David starts with a seasoned stave and lets the wood dictate the measurements, weight, and shape of the bow.
“I usually measure the wood just to see how long it’s going to be,” said David, “but I don’t say that it’s got to be this long or that long. I may start with a 68-inch piece of wood and end up with a 58- inch bow.”
As the cicadas drone their lazy summer song high in the sweet gum trees, David makes a few passes on a seasoned length of wood with the drawknife. The amber-colored shavings curl up as if the very spirit of the tree was summoned forth. The wood is at the command of a master craftsman, but as mentioned before, it’s a mastery that hinges on cooperation as opposed to domination.
David’s inventory of finished bows is a selection of art that would make any collector    proud. They are easy to spot in a lineup. David never bought into the idea that all wooden bows must look the same.
His bows have character. They have bends and twists, some sport knotholes and insect burrows in the wood, but these pieces of art are not made for market. David doesn’t make bows to sell. David makes bows because he wants to.
“I don’t want to turn it into a job. It’s fun and it’s a way for me to escape, I can get totally lost in the wood when I’m out here in my shop. Making arrows is the same way. I’ve got to be careful because I can easily spend days out here working on arrows. I get so engrossed in what I’m doing that I just lose track of time.”

Making the bow is David’s creative outlet, but shooting the bow is what he does for fun. Hunting season is only a few months long, but archery season never ends for David.

“My idea of fun is a handful of arrows and some targets out in a field. Or even better, make those arrows flu-flus (arrows with larger feathers for fletching in order to shorten their shooting range) and I can spend hours just shooting pinecones out of a tree.”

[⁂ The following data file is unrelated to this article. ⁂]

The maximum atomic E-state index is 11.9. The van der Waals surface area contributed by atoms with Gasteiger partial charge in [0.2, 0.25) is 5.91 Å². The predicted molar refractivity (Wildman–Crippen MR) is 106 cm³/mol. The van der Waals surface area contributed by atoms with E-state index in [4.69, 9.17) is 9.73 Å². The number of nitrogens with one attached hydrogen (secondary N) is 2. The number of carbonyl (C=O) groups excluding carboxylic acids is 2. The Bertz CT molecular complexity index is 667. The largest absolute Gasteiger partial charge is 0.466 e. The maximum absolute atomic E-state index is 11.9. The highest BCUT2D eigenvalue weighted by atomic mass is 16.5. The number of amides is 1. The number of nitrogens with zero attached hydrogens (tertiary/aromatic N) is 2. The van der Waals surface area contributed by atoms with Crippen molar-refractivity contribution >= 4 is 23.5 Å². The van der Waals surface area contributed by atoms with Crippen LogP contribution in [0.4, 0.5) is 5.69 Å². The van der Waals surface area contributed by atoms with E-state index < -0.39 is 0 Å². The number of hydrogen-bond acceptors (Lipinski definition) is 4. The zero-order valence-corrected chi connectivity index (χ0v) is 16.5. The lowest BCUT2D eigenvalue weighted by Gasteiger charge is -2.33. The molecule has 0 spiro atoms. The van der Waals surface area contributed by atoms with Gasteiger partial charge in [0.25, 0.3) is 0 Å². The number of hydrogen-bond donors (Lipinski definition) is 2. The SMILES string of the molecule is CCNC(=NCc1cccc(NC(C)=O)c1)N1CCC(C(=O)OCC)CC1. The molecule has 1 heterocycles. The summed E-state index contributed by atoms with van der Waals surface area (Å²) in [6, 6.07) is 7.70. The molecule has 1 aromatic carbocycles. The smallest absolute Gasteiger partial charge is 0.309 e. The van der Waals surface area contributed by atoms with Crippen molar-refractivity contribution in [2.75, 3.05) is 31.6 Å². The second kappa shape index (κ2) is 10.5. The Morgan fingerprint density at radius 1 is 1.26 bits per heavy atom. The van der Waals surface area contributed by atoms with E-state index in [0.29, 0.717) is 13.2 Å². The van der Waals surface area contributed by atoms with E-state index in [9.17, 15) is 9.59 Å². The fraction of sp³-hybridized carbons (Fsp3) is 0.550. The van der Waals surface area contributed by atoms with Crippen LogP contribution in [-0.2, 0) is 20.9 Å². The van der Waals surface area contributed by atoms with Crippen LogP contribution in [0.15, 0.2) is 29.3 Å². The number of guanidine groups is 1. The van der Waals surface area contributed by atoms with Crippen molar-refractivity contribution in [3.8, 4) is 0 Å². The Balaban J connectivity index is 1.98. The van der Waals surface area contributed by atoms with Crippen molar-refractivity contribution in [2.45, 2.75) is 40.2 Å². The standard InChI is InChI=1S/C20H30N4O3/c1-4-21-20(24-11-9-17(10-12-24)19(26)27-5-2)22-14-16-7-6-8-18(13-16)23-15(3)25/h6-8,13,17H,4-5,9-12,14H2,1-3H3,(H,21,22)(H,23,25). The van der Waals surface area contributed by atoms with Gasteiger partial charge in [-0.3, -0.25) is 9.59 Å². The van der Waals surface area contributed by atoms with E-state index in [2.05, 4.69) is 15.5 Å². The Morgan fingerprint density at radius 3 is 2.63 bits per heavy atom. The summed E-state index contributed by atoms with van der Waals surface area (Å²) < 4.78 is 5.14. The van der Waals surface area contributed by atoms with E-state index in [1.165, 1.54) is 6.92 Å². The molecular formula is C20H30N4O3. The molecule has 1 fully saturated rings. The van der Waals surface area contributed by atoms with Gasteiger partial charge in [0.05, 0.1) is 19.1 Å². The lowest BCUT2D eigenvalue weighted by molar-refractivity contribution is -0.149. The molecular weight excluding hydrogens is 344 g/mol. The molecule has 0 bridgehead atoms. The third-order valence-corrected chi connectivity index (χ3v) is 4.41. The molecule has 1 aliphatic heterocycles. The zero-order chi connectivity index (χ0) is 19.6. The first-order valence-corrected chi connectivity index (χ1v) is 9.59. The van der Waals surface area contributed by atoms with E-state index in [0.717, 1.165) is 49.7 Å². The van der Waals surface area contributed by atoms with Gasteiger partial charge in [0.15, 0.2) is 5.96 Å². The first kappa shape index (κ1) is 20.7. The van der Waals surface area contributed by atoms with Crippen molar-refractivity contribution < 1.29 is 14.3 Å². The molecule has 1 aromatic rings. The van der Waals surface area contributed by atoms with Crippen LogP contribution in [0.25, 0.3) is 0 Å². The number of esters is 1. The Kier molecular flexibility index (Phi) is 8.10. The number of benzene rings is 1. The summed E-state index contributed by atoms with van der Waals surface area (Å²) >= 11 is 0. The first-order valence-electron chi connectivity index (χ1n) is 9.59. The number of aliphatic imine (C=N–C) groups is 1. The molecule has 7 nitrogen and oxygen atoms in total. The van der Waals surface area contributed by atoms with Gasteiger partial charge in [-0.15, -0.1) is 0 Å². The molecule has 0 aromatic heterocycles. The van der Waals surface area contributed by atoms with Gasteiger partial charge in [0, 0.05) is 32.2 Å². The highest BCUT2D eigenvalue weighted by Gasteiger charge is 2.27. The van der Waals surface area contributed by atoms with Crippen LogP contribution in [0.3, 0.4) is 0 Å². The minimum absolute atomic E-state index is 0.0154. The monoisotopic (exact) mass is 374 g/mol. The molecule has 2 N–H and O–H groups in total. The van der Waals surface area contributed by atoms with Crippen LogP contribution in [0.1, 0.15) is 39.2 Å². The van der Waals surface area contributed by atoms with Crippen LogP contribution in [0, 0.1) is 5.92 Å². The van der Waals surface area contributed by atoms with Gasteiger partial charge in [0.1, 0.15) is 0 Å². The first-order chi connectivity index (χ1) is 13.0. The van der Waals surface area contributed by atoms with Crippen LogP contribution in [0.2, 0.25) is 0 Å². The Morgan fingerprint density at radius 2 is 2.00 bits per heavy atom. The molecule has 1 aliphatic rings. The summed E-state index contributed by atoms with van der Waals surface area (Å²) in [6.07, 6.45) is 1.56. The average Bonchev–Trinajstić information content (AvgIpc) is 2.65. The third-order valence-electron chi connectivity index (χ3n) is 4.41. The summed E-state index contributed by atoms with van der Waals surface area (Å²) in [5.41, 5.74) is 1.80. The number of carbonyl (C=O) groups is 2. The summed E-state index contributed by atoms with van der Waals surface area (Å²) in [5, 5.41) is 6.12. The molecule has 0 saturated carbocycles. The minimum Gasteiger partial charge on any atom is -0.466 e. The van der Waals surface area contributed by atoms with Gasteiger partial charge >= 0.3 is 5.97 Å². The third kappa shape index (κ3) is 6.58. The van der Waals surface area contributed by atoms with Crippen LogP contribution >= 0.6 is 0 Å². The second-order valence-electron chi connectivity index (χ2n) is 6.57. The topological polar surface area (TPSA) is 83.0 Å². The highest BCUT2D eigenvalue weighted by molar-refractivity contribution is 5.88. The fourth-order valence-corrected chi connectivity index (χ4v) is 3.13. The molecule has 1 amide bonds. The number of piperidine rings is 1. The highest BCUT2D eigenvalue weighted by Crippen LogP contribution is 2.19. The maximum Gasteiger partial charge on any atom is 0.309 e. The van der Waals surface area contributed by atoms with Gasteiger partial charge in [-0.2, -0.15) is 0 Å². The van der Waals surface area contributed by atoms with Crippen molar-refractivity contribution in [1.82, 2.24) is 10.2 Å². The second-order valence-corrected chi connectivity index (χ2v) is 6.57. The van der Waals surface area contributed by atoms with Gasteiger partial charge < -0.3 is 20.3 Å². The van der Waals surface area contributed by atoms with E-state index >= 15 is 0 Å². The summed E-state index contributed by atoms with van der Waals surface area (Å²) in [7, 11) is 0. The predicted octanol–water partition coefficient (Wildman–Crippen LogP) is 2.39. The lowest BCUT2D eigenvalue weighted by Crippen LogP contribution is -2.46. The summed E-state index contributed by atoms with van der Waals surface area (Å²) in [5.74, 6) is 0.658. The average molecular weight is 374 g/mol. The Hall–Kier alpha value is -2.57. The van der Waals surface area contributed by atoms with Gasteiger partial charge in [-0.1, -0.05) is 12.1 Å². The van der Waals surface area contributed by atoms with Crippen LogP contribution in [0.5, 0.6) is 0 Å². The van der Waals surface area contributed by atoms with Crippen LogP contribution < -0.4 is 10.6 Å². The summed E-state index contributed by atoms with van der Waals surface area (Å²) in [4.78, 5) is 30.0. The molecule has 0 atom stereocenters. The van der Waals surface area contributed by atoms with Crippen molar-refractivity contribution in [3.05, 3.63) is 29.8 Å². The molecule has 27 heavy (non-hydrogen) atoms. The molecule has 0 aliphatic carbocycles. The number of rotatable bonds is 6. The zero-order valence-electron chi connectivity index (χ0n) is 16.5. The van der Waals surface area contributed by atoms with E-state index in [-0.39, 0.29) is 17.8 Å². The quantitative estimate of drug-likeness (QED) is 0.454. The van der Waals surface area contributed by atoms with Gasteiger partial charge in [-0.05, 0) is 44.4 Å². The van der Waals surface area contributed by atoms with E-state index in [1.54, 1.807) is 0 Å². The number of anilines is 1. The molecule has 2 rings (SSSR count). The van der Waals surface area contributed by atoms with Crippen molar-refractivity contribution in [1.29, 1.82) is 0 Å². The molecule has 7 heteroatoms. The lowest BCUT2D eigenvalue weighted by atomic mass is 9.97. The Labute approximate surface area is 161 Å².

Besides making bows, David is also involved in promoting the outdoors and especially sharing his outdoor passion with kids.
Conservation organization, “Friends of Holla Bend,” sponsors an annual event called “Bow Jam.” Designed to kindle outdoor interest for local kids, “Bow Jam,” as the name implies, revolves around archery. When asked to help with the cause, David responded with 150 handmade bows along with arrows. That’s right, 150 bows and 150 arrows all made by David with some help from friend, Bobby Boswell.
The bows were a hit and the backbone of the entire event. No one would have raised an eyebrow if David had rested after this effort, but he didn’t. He was there at “Bow Jam” before the first child arrived. Every kid received a bit of personal coaching as David matched each prospective archer to the bow best suited for his or her stature.
According to eyewitness accounts, all of this was done with a smile on his face as well.
“I think every kid should have a bow,” grinned David, “along with an endless supply of arrows.”
As the curled shavings of Osage collect on the ground amid the spikey fruit of the sweet gums, that notion of a primal spirit coming to life seems more plausible. The bow takes form with each stroke of the drawknife and the glint in David’s eye is one that was no doubt seen in the eyes of bowyers past.
And maybe, just maybe that spirit will be passed on to a youngster as he hefts a wooden bow made from an ancient race of tress and given to him by a humble craftsman.